Homemade Magnetic Loop

Image icon Homemade Magnetic Loop.jpg155.38 KB

This is the copper tubing magnetic loop that I'm testing outside. Since it has a stand, it's easier to set or move around and move stable in wind over the MFJ-933 tuner/wire loop. The 12.5mm (1/2") diameter copper tubing is wrapped in high-voltage rubber tape (60 kV) just in case someone were to touch the loop when it was transmitting! The copper look is 3.03m (10') and in inner, inductively coupled drive loop is 0.606m (2').

Tuning for 30m to 10m is via RG-213 coax stubs (outer jacket and braid removed). I used a Marette connector (wire nut to non-Canadian) threaded into one end of the copper tubing so the stubs can be changed. They just slide into the other end of the tubing and I use an MFJ antenna analyzer to adjust the resonant frequency by adjusting how far the stub slides into the tubing. Since small loops are very shape in tuning, it's often just by millimetres!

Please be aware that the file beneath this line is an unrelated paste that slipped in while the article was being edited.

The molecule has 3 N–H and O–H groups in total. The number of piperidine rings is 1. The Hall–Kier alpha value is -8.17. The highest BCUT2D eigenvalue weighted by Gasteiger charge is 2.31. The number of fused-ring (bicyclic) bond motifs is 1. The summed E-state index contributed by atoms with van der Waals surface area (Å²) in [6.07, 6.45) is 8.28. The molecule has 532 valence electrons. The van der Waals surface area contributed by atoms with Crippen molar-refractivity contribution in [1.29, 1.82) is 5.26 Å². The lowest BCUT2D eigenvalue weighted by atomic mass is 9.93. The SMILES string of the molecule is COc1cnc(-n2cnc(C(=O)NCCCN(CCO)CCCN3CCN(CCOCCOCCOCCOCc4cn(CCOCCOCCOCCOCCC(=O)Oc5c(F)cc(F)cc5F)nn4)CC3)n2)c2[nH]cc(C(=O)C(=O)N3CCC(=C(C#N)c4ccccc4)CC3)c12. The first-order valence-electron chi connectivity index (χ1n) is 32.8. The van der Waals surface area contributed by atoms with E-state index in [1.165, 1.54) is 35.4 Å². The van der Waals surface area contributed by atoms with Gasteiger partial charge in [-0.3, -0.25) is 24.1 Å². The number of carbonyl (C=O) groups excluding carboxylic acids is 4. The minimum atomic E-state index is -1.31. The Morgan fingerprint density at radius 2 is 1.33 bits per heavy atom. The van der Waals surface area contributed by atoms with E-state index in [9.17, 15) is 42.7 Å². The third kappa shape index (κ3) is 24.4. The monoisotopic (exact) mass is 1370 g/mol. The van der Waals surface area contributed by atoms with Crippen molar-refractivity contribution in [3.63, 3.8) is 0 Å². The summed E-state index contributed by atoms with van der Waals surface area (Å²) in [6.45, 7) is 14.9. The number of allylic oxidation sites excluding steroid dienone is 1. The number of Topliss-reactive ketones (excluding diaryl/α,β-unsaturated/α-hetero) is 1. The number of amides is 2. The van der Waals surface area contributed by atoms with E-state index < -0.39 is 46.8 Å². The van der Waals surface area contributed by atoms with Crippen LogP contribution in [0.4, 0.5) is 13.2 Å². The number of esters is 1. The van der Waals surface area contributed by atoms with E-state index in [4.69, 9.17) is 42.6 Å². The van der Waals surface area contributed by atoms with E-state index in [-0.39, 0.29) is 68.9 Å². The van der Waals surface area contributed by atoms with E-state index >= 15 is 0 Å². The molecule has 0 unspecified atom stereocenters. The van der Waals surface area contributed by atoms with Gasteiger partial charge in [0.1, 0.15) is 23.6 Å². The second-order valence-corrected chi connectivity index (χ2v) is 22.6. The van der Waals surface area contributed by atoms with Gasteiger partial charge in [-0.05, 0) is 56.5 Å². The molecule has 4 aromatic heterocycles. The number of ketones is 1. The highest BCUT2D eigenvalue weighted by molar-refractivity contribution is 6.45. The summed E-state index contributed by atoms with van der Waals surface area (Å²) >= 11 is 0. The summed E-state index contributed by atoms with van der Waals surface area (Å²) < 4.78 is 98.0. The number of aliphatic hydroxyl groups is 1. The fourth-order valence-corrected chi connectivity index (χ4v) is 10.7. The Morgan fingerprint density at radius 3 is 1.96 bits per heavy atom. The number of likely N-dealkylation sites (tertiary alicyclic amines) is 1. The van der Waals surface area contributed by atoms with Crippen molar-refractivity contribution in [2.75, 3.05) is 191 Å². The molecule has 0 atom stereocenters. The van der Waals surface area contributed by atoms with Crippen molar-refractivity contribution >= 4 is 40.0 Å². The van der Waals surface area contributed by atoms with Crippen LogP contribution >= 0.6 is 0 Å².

The basic design for the loop came from Stephen, WA8LMF, http://wa8lmf.net/ham/30m-magloop-ant.htm, and I made slight changes so it would work multi-band with stubs you can swap in and out. The loop works very well from my WSPR tests. Even at 500mW and 50 percent loop efficiency (20m and 90 percent for 10m), I'm hearing European stations and they are hearing me. At the 200mW level I'm only heard on this side of the Pond. Still remarkable because compared to my outdoor wire antenna 50m Delta loop, the small magnetic loop is producing the same WSPR tx/rx pattern! So, small loops can and do work, if properly designed.

As it's sitting so low to the ground, the loop's orientation doesn't matter as it seems to be omni directional. In the picture, east/west is broadside to the loop. The yellow, collapsible work stand came from an outdoor halogen light stand. The legs can go flat against the ground and a sandbag or some other weight can be used to hold it down in the wind.

Robert, VA3ROM